Nuke talks: Why Iran doesn’t need or want an actual deal

Peace in our time.

Obama MunichThere have been some excellent editorial pieces written in the past week on the nuclear negotiations in Vienna.  As is to be expected, given that the “deal” gets worse by the day, they are uniformly pessimistic; see Melanie Phillips, for example (apologies for the paywall), along with Charles Krauthammer and Joseph Klein.

Informative articles raise troubling questions about any potential “deal,” like “The Secret Side of the Iran Nuclear Deal” (Eli Lake and Josh Rogin).  Clauses in the “deal” that will never be made public are not a reassuring feature.

That’s especially the case when Obama and Kerry are claiming that they are ready to walk away from a bad deal, while at the same time the Obama administration is preparing to put intense political pressure on Democrats – calling up a Soros-funded dark money group, in fact, as an arm-twister – to back Obama’s play.  Administrations don’t usually anticipate having to put political guns to people’s heads for good deals.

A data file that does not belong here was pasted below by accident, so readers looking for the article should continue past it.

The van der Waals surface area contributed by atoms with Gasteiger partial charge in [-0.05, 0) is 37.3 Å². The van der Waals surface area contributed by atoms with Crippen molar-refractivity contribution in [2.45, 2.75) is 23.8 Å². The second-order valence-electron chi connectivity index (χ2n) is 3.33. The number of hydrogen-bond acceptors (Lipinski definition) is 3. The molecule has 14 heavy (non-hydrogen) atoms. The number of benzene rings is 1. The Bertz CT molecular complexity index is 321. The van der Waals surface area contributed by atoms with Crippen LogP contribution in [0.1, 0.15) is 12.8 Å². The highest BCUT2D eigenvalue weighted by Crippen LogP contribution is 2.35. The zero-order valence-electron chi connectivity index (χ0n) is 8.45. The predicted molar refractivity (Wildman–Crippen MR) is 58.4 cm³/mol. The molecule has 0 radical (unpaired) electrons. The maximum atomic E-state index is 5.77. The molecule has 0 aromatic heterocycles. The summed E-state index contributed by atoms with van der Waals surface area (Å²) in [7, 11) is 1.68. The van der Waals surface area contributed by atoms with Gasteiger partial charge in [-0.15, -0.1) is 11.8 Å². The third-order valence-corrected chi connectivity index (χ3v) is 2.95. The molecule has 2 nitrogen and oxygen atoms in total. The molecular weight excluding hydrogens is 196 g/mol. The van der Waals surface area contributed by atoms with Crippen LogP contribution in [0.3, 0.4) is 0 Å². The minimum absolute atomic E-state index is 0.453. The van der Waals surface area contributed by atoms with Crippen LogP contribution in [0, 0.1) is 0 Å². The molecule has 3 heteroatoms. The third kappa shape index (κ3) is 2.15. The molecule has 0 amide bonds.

Indeed, the full-court press on Congressional Democrats while talks have been extended (again) and there still is no “deal” – not even a scare-quote facsimile of a deal – makes Team Obama look pretty darned determined to ram something through, as opposed to looking principled and ready to walk away.

The Iranians aren’t fooled, in any case, by the Obama-Kerry claims of being willing to walk away.

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